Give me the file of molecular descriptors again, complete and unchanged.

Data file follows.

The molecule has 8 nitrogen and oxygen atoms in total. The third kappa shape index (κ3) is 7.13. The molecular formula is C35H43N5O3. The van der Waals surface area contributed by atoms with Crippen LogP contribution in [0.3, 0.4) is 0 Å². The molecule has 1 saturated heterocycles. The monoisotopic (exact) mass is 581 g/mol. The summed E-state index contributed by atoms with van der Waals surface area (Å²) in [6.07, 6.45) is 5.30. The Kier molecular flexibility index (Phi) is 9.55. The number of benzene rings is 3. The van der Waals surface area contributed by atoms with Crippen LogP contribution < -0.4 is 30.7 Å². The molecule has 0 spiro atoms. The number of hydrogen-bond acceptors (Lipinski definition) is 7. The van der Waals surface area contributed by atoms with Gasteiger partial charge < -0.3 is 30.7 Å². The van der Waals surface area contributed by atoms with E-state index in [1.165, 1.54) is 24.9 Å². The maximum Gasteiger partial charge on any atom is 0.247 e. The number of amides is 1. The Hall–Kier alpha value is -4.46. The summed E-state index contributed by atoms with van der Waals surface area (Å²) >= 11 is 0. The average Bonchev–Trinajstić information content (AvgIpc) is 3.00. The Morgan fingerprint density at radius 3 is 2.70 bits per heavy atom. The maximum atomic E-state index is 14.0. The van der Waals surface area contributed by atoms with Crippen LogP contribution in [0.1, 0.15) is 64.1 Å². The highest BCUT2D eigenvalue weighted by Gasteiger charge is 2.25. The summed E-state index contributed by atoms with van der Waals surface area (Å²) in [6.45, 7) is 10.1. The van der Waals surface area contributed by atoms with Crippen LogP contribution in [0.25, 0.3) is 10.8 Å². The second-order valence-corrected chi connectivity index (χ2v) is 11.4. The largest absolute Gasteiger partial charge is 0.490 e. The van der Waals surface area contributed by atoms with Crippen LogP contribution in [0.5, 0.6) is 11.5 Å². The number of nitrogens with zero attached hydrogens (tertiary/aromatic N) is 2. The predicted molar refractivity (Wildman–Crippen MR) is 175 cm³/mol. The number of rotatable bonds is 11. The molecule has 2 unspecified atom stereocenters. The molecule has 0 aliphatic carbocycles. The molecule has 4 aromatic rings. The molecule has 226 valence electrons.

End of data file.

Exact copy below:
The molecule has 8 nitrogen and oxygen atoms in total. The third kappa shape index (κ3) is 7.13. The molecular formula is C35H43N5O3. The van der Waals surface area contributed by atoms with Crippen LogP contribution in [0.3, 0.4) is 0 Å². The molecule has 1 saturated heterocycles. The monoisotopic (exact) mass is 581 g/mol. The summed E-state index contributed by atoms with van der Waals surface area (Å²) in [6.07, 6.45) is 5.30. The Kier molecular flexibility index (Phi) is 9.55. The number of benzene rings is 3. The van der Waals surface area contributed by atoms with Crippen LogP contribution < -0.4 is 30.7 Å². The molecule has 0 spiro atoms. The number of hydrogen-bond acceptors (Lipinski definition) is 7. The van der Waals surface area contributed by atoms with Gasteiger partial charge < -0.3 is 30.7 Å². The van der Waals surface area contributed by atoms with E-state index in [1.165, 1.54) is 24.9 Å². The maximum Gasteiger partial charge on any atom is 0.247 e. The number of amides is 1. The Hall–Kier alpha value is -4.46. The summed E-state index contributed by atoms with van der Waals surface area (Å²) >= 11 is 0. The average Bonchev–Trinajstić information content (AvgIpc) is 3.00. The Morgan fingerprint density at radius 3 is 2.70 bits per heavy atom. The maximum atomic E-state index is 14.0. The van der Waals surface area contributed by atoms with Crippen LogP contribution in [0.1, 0.15) is 64.1 Å². The highest BCUT2D eigenvalue weighted by Gasteiger charge is 2.25. The summed E-state index contributed by atoms with van der Waals surface area (Å²) in [6.45, 7) is 10.1. The van der Waals surface area contributed by atoms with Crippen LogP contribution in [0.25, 0.3) is 10.8 Å². The second-order valence-corrected chi connectivity index (χ2v) is 11.4. The largest absolute Gasteiger partial charge is 0.490 e. The van der Waals surface area contributed by atoms with Crippen LogP contribution in [0.5, 0.6) is 11.5 Å². The number of nitrogens with zero attached hydrogens (tertiary/aromatic N) is 2. The predicted molar refractivity (Wildman–Crippen MR) is 175 cm³/mol. The number of rotatable bonds is 11. The molecule has 2 unspecified atom stereocenters. The molecule has 0 aliphatic carbocycles. The molecule has 4 aromatic rings. The molecule has 226 valence electrons.